This column is about Gentleman’s Style and it’s various forms of expression as they intersect the experiences of pipe smokers and all lovers of fine tobaccos.
Why a style column?
There is currently a resurgence of interest in men’s fashion.
You can find variations of this statement more and more frequently these days across the media spectrum. You may have also noticed the increasing attention the media is focusing on the apparent growing popularity of the pipe hobby among young adults. Though possibly coincidental, I believe there is a subtle, if tenuous, relationship between the two.
From the Victorian period forward to the late 1960’s, pipe and cigar smoking among men was quite common and ubiquitous. We all know this. During these same times men (and women ) were far more attentive to the proprieties that expressed respect and grace in social interactions. This respect shown in civil discourse was echoed in a gentleman’s ( and lady’s ) style and dress as well.
All this fell away in the late 60’s with the “Let it all hang out” attitudes that set the coming tone and style for society over the next fifty years.
Pipe smoking is a talisman of that bygone era; an era remembered to have been a calmer and more civilized time of gentlemanly behavior and style. Dressing well also harkens back to such times. I recall that my father never went downtown without a nice jacket and tie if he wasn’t wearing a suit. And always with one of his small brimmed fedoras that were so popular at the time. This was to show respect and also to present himself, at a glance, as the gentleman he was. He invariably was smoking his pipe as well.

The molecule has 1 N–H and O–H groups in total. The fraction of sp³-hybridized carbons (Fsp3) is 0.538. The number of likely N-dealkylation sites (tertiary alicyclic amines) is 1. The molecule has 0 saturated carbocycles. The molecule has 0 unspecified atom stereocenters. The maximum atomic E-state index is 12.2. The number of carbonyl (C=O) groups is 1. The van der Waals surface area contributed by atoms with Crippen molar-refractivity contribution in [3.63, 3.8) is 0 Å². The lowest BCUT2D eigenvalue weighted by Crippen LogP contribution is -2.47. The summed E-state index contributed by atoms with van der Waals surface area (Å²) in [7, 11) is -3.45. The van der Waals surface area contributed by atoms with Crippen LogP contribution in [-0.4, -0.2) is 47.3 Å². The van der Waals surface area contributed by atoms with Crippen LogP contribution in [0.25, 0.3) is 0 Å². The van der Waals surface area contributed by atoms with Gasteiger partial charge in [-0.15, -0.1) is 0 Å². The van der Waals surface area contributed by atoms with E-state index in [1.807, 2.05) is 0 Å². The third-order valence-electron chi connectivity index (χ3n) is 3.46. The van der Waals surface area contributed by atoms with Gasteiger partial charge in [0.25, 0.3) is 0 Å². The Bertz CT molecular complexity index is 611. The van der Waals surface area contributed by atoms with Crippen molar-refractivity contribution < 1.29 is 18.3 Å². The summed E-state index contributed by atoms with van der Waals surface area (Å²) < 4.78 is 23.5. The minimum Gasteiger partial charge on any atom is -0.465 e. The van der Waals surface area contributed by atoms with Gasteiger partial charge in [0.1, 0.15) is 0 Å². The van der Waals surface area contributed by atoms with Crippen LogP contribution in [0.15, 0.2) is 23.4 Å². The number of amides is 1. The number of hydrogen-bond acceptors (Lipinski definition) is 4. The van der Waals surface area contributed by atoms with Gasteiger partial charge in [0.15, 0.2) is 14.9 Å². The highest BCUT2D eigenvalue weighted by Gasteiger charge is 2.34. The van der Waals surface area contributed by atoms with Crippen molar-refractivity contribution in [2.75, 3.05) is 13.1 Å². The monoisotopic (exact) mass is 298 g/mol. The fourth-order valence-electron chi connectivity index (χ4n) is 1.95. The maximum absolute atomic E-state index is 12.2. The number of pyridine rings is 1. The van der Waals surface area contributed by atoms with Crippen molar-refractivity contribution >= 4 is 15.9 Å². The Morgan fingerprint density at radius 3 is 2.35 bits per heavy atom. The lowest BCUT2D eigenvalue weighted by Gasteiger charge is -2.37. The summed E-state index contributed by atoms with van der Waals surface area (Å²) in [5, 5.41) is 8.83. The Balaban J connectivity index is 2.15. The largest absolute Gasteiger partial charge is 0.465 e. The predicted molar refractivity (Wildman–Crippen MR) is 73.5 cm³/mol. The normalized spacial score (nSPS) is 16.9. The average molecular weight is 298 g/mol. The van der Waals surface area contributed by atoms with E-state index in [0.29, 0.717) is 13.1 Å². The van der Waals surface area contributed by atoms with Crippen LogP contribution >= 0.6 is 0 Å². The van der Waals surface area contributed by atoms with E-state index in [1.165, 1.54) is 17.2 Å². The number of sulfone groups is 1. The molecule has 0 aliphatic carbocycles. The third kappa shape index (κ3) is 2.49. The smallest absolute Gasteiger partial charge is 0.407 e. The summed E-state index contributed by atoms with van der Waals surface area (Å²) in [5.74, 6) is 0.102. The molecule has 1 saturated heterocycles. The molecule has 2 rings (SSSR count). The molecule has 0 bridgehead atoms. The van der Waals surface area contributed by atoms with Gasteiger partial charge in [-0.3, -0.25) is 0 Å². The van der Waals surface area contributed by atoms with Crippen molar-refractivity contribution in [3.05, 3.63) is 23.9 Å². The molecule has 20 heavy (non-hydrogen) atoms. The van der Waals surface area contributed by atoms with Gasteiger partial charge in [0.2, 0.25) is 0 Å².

In today’s atmosphere of vitriolic political wrangling, banking frauds, terrorism, the NSA and a perceived growing lack of respect for one’s fellow man, folks may indeed be longing for the civilities of days gone by.
Everything old is new again
It is interesting to note that at the 2014 Pitti Uomo, a highly regarded twice yearly men’s fashion industry event in Florence, Italy, a significant number of the stylish and splendid attendees were seen smoking pipes and cigars. Pipes in particular seemed to be incorporated into outfits and employed as an expression of style. It is also important to note the happy fact that these sartorial devotees were actually smoking said pipes and cigars.